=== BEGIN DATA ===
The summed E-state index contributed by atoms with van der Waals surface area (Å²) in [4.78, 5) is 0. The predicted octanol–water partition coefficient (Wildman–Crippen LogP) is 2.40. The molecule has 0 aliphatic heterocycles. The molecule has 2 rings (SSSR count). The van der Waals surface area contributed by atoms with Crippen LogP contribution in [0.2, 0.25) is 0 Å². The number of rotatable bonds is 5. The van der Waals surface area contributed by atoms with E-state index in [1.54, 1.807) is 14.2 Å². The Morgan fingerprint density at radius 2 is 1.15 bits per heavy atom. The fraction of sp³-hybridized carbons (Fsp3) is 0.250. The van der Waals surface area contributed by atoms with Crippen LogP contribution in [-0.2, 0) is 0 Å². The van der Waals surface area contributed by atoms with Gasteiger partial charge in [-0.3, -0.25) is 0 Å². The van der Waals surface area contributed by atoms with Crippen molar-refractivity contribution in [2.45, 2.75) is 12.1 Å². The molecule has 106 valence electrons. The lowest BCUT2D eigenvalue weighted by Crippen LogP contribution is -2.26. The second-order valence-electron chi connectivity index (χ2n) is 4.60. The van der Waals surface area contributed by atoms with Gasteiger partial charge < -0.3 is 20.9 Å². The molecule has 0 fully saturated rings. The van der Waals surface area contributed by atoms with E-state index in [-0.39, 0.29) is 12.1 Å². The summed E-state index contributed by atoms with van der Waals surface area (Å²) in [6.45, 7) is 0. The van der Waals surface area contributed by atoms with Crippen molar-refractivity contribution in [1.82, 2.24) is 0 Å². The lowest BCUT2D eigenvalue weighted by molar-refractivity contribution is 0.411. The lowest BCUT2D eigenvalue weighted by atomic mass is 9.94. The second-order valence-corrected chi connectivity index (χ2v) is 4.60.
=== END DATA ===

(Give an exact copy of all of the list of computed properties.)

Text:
The summed E-state index contributed by atoms with van der Waals surface area (Å²) in [4.78, 5) is 0. The predicted octanol–water partition coefficient (Wildman–Crippen LogP) is 2.40. The molecule has 0 aliphatic heterocycles. The molecule has 2 rings (SSSR count). The van der Waals surface area contributed by atoms with Crippen LogP contribution in [0.2, 0.25) is 0 Å². The number of rotatable bonds is 5. The van der Waals surface area contributed by atoms with E-state index in [1.54, 1.807) is 14.2 Å². The Morgan fingerprint density at radius 2 is 1.15 bits per heavy atom. The fraction of sp³-hybridized carbons (Fsp3) is 0.250. The van der Waals surface area contributed by atoms with Crippen LogP contribution in [-0.2, 0) is 0 Å². The van der Waals surface area contributed by atoms with Gasteiger partial charge in [-0.3, -0.25) is 0 Å². The van der Waals surface area contributed by atoms with Crippen molar-refractivity contribution in [2.45, 2.75) is 12.1 Å². The molecule has 106 valence electrons. The lowest BCUT2D eigenvalue weighted by Crippen LogP contribution is -2.26. The second-order valence-electron chi connectivity index (χ2n) is 4.60. The van der Waals surface area contributed by atoms with Gasteiger partial charge < -0.3 is 20.9 Å². The molecule has 0 fully saturated rings. The van der Waals surface area contributed by atoms with E-state index in [-0.39, 0.29) is 12.1 Å². The summed E-state index contributed by atoms with van der Waals surface area (Å²) in [6.45, 7) is 0. The van der Waals surface area contributed by atoms with Crippen molar-refractivity contribution in [1.82, 2.24) is 0 Å². The lowest BCUT2D eigenvalue weighted by molar-refractivity contribution is 0.411. The lowest BCUT2D eigenvalue weighted by atomic mass is 9.94. The second-order valence-corrected chi connectivity index (χ2v) is 4.60.